Nanosensors detect thousands of multiple proteins at low cost

July 31, 2013
Researchers at Johannes Gutenberg University Mainz (JGU) have developed a new device for parallel protein analysis that can identify as many as thousands of different proteins, with help from a spectrometer.

Researchers at Johannes Gutenberg University Mainz (JGU; Mainz, Germany) have developed a new device for parallel protein analysis that can identify as many as thousands of different proteins, with help from a spectrometer. The method could be used to rapidly detect viruses and identify their type in tiny samples at low cost.

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"It would be almost as easy to use as a pregnancy test strip," says Professor Carsten Sönnichsen of the Institute of Physical Chemistry at JGU. The test involves placing a tiny drop of blood, saliva, or other bodily fluid on a small test strip they developed, which is then placed in a tiny device that identifies specific proteins in the fluid and thus quickly and reliably differentiates between harmless microorganisms and dangerous pathogens.

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Sönnichsen's research team designed a sensor that is capable of performing a hundred different individual tests on a surface that is only of one-tenth of a square millimeter in area. The test strips consist of glass capillary tubes that have gold nanoparticles as sensor elements on their internal surfaces. "We first prepare our nanoparticles using short DNA strands, each of which binds to a specific type of protein," explains Janak Prasad, who developed the functionalization method. When a protein docks with one of these special DNA strands, called aptamers, the corresponding nanoparticle changes its color. The color changes can be detected with the aid of a spectrometer. For this purpose, the capillary tubes are placed under a microscope designed, constructed, and provided with the necessary software by the JGU scientists.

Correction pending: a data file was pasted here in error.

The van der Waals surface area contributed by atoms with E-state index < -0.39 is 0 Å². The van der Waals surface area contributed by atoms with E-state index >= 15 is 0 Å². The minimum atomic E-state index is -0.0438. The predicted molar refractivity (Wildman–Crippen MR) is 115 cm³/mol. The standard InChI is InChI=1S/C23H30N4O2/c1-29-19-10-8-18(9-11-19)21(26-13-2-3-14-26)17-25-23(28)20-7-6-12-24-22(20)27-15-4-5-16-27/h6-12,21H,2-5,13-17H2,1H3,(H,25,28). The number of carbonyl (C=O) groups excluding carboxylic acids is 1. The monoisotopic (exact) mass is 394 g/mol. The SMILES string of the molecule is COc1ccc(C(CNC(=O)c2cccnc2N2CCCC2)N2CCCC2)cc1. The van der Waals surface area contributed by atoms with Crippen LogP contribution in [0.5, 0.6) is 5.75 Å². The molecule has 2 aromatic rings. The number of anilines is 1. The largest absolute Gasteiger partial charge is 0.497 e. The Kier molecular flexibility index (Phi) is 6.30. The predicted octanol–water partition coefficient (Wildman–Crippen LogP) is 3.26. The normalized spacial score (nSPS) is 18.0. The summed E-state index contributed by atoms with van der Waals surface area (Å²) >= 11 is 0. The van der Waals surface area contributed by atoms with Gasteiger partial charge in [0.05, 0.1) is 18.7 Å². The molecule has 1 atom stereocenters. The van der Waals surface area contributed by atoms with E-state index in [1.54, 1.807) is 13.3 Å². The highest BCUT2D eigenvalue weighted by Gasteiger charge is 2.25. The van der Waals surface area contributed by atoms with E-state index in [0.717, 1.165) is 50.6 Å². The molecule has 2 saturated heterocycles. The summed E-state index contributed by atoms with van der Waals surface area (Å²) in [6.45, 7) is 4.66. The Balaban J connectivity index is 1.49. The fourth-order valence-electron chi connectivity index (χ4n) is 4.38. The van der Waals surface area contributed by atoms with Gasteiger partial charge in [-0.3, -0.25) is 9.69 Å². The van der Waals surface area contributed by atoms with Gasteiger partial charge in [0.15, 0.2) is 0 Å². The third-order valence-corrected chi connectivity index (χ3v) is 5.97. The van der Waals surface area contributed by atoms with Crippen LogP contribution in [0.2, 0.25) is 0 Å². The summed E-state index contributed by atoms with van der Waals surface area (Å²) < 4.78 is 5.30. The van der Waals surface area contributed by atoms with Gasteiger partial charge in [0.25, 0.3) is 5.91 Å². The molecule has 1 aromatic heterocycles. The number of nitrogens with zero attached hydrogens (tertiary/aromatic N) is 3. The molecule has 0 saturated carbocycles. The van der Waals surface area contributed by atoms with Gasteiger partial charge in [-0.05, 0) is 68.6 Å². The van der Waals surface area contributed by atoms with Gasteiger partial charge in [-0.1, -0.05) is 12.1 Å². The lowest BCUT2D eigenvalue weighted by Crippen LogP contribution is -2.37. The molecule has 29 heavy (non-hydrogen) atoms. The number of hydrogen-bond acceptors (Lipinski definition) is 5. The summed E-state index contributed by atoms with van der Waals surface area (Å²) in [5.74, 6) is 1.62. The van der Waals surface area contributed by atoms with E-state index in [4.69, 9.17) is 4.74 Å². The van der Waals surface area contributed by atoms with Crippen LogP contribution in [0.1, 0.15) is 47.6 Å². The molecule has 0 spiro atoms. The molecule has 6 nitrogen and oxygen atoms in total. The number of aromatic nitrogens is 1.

"We demonstrate a new approach for a multiplexed assay that detects multiple proteins simultaneously by letting a fluid flow past the randomly positioned gold nanorods," explains Christina Rosman, first author of the study. The research team used four different target proteins to demonstrate the viability of the new concept, its ability to detect concentrations in the nanomolar range, and the possibility of recycling the sensors for more than one analysis. "We see the potential to extend our method to the simultaneous detection of hundreds or even thousands of different target substances," the authors say. Low-cost serial production of the sensors is feasible if advanced nano-fabrication methods such as nanoprinting or optical trapping are used.

The low-cost nanosensors could be directly used by physicians in their practices in order to detect and discriminate various types of flu viruses. They could also detect the presence of toxins in the environment or in food (particularly in liquids such as milk or baby food), or the presence of doping or other illicit drugs.

For more information on the work, which has been published in a paper in the journal Nano Letters, please visit

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